Is a Good Cry Really Good for You?

New research sheds light on the value of shedding tears for your well-being.

Posted Aug 13, 2019

After a difficult day, sometimes you can’t wait to get home, grab a Kleenex box, and let all your emotions pour out along with your tears. With those few minutes of sobbing behind you comes a tremendous sense of relief. You can regain your composure, get up, and then head to the kitchen to focus on getting dinner on the table.

Although the tears generally seemed to improve your mood, perhaps there have been other times when you actually felt worse after the sobs have subsided. The problem that caused you to cry didn’t go away, and now you feel that you only made things worse by letting down your emotional defenses.

Theories about the value of crying debate whether it’s helpful or harmful to your emotional equanimity. From retrospective studies, where people recall whether they were helped or not by crying, the results are not all that clear.

According to University of Queensland psychologist Lear Sharman and colleagues (2019), after a crying episode subsides, about 70% of people recall that crying was good for them, most often as a feeling of relief or catharsis. However, this percentage goes down considerably when people are asked to think only about the last time they cried (51%) or, for women, on the day that they cried (30%). The jury is out, then, on whether crying helps or not.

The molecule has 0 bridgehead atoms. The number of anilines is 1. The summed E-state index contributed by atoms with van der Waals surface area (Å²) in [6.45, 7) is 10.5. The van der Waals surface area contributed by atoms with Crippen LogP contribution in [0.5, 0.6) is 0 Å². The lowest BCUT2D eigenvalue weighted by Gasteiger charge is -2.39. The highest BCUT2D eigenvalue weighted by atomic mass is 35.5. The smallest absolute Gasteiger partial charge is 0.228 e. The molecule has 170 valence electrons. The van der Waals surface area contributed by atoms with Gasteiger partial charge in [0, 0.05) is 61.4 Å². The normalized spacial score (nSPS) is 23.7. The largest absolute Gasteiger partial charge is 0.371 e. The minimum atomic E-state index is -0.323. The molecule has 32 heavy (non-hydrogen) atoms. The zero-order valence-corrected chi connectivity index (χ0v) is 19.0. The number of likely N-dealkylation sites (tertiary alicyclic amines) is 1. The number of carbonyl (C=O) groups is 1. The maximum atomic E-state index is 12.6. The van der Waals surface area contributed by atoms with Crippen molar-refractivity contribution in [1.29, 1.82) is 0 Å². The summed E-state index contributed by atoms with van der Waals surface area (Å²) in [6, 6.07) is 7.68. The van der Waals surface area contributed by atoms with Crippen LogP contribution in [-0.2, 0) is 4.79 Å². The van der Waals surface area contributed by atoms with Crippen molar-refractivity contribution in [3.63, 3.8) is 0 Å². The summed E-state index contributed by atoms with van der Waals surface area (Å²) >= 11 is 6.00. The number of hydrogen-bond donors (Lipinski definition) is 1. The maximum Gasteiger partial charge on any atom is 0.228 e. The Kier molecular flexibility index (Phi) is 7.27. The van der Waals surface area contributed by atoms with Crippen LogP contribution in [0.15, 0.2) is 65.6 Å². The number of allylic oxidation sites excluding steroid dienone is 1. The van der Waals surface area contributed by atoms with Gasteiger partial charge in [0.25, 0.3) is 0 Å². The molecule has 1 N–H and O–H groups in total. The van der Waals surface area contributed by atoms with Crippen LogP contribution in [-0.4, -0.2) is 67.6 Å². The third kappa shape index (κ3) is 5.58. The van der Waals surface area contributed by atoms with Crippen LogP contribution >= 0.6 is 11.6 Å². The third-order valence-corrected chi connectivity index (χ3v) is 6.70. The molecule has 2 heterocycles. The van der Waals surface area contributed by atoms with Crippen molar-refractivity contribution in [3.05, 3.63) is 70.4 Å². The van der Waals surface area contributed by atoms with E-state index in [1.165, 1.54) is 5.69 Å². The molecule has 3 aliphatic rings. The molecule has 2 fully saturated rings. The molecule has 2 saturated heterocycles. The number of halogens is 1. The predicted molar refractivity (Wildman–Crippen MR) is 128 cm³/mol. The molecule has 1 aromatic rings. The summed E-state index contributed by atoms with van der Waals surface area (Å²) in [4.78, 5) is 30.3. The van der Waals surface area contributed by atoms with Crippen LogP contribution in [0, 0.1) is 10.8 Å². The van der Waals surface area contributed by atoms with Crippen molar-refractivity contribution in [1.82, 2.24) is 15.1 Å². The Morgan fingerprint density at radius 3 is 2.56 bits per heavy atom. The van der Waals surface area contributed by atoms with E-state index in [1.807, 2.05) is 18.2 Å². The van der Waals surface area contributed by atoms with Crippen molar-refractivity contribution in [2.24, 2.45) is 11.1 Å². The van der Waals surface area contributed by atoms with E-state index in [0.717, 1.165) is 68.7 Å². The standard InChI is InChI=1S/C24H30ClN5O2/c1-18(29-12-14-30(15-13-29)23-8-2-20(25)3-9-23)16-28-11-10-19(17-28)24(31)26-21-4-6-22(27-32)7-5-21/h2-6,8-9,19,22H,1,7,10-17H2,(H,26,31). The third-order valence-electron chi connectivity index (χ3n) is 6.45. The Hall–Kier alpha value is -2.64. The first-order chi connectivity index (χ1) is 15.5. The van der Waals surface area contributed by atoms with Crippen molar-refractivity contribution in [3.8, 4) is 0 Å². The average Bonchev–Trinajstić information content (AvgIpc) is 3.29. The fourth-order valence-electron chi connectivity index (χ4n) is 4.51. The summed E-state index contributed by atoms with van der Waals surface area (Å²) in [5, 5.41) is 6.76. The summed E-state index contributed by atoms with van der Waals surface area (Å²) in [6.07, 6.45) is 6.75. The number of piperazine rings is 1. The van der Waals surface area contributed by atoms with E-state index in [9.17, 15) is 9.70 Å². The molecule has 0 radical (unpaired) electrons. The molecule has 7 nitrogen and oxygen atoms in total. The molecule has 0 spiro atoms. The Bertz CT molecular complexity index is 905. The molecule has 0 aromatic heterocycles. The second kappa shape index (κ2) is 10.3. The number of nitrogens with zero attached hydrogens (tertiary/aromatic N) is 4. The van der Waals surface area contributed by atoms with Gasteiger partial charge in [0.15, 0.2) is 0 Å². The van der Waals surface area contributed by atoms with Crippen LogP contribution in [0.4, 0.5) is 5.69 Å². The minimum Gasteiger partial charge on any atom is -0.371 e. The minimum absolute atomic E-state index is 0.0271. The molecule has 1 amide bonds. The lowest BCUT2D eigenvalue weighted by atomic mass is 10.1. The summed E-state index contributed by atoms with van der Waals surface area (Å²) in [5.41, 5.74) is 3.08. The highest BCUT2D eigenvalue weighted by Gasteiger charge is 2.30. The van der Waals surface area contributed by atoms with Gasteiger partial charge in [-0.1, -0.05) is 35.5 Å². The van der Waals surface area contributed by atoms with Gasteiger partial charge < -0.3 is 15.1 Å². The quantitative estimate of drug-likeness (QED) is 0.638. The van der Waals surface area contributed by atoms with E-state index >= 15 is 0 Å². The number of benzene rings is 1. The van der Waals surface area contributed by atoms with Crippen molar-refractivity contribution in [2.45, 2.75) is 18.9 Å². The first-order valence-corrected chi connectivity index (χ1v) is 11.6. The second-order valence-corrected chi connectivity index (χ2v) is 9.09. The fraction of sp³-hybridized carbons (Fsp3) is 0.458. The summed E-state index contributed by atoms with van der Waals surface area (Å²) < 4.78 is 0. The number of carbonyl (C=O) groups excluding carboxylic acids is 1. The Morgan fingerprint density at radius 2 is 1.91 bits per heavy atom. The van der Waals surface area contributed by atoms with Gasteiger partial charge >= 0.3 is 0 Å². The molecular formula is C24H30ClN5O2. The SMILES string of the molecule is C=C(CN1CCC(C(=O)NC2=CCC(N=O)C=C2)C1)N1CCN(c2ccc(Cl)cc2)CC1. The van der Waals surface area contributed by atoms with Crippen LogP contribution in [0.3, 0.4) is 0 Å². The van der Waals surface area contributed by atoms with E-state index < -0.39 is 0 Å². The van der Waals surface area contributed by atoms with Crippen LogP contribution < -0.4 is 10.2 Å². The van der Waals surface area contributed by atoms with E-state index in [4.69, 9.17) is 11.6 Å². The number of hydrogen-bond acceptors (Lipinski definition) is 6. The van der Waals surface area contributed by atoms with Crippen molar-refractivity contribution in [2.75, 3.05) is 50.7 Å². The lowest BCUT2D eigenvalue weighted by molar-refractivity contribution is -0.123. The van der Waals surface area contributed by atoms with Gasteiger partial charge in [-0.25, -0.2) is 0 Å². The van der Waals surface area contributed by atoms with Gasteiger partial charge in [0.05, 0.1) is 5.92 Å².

As background for their own experimental study, Sharman and her coworkers reviewed so-called “crying theories.” The preponderance of views regards crying as “being part of a recovery process, with a ‘release” or ‘overflow’ function.” Some previous theorists believe that tears “detoxify” the body, that they are accompanied by “endogenous opioids,” and that “crying could serve to sedate, reduce pain, restore the homeostatic balance, and even assist in coping with stressors.” Crying could, furthermore, serve a protective function to “numb negative affect and physical pain” and assist with recovery, helping to explain why you cry to self-soothe when you are alone (pp. 2-3).

Sharman et al. point out that previous lab studies may have produced unclear findings because the investigators have not followed participants for longer than a few minutes following the crying episode. Furthermore, it’s not all that easy to elicit tears in the lab, as in some of these studies only 22% of participants could be induced to cry. More importantly, previous researchers have failed to introduce sufficient controls that include a neutral condition that does not induce crying.

To overcome these previous limitations, Sharman et al. randomly exposed their 197 female undergraduate participants (ages 17 to 50 with an average age of 20) to sad vs. neutral videos. However, because some people cry more easily than others, and in response to different stimuli, participants in the cry-eliciting condition were grouped into “sad-criers” or “sad-noncriers.” The tear-inducing stimulus consisted of a video showing sad advertisements, animated film scenes, and true stories. The neutral video consisted of documentary films, Ted talks, and true stories.